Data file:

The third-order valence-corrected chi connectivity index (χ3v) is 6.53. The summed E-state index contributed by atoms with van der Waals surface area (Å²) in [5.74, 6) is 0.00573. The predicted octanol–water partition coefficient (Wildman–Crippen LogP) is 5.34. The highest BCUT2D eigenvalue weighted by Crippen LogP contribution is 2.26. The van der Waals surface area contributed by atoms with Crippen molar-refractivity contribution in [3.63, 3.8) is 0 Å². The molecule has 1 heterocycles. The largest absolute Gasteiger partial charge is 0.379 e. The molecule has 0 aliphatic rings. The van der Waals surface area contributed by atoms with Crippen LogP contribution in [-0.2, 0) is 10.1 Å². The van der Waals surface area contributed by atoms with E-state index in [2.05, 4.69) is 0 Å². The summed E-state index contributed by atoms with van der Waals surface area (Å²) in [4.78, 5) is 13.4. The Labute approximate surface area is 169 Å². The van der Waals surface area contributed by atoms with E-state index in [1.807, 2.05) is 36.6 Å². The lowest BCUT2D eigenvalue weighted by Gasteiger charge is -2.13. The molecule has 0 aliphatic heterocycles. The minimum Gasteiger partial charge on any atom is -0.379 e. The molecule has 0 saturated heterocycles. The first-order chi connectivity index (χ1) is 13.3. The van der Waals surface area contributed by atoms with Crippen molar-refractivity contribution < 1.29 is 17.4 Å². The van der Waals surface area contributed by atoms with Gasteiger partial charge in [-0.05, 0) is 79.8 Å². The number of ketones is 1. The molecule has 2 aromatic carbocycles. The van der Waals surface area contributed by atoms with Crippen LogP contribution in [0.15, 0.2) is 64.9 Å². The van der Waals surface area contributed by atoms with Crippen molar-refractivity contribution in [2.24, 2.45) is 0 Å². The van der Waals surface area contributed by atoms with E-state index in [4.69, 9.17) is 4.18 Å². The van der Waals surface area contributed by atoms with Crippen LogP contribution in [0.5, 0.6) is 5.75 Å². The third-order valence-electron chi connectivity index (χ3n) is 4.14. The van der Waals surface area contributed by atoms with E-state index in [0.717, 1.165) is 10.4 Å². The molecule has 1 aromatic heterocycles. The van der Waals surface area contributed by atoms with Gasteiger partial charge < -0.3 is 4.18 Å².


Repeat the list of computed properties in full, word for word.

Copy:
The third-order valence-corrected chi connectivity index (χ3v) is 6.53. The summed E-state index contributed by atoms with van der Waals surface area (Å²) in [5.74, 6) is 0.00573. The predicted octanol–water partition coefficient (Wildman–Crippen LogP) is 5.34. The highest BCUT2D eigenvalue weighted by Crippen LogP contribution is 2.26. The van der Waals surface area contributed by atoms with Crippen molar-refractivity contribution in [3.63, 3.8) is 0 Å². The molecule has 1 heterocycles. The largest absolute Gasteiger partial charge is 0.379 e. The molecule has 0 aliphatic rings. The van der Waals surface area contributed by atoms with Crippen LogP contribution in [-0.2, 0) is 10.1 Å². The van der Waals surface area contributed by atoms with E-state index in [2.05, 4.69) is 0 Å². The summed E-state index contributed by atoms with van der Waals surface area (Å²) in [4.78, 5) is 13.4. The Labute approximate surface area is 169 Å². The van der Waals surface area contributed by atoms with E-state index in [1.807, 2.05) is 36.6 Å². The lowest BCUT2D eigenvalue weighted by Gasteiger charge is -2.13. The molecule has 0 aliphatic heterocycles. The minimum Gasteiger partial charge on any atom is -0.379 e. The molecule has 0 saturated heterocycles. The first-order chi connectivity index (χ1) is 13.3. The van der Waals surface area contributed by atoms with Crippen molar-refractivity contribution < 1.29 is 17.4 Å². The van der Waals surface area contributed by atoms with Gasteiger partial charge in [-0.05, 0) is 79.8 Å². The number of ketones is 1. The molecule has 2 aromatic carbocycles. The van der Waals surface area contributed by atoms with Crippen LogP contribution in [0.15, 0.2) is 64.9 Å². The van der Waals surface area contributed by atoms with Crippen molar-refractivity contribution in [2.24, 2.45) is 0 Å². The van der Waals surface area contributed by atoms with E-state index in [4.69, 9.17) is 4.18 Å². The van der Waals surface area contributed by atoms with Crippen LogP contribution in [0.5, 0.6) is 5.75 Å². The third-order valence-electron chi connectivity index (χ3n) is 4.14. The van der Waals surface area contributed by atoms with E-state index in [0.717, 1.165) is 10.4 Å². The molecule has 1 aromatic heterocycles. The van der Waals surface area contributed by atoms with Gasteiger partial charge < -0.3 is 4.18 Å².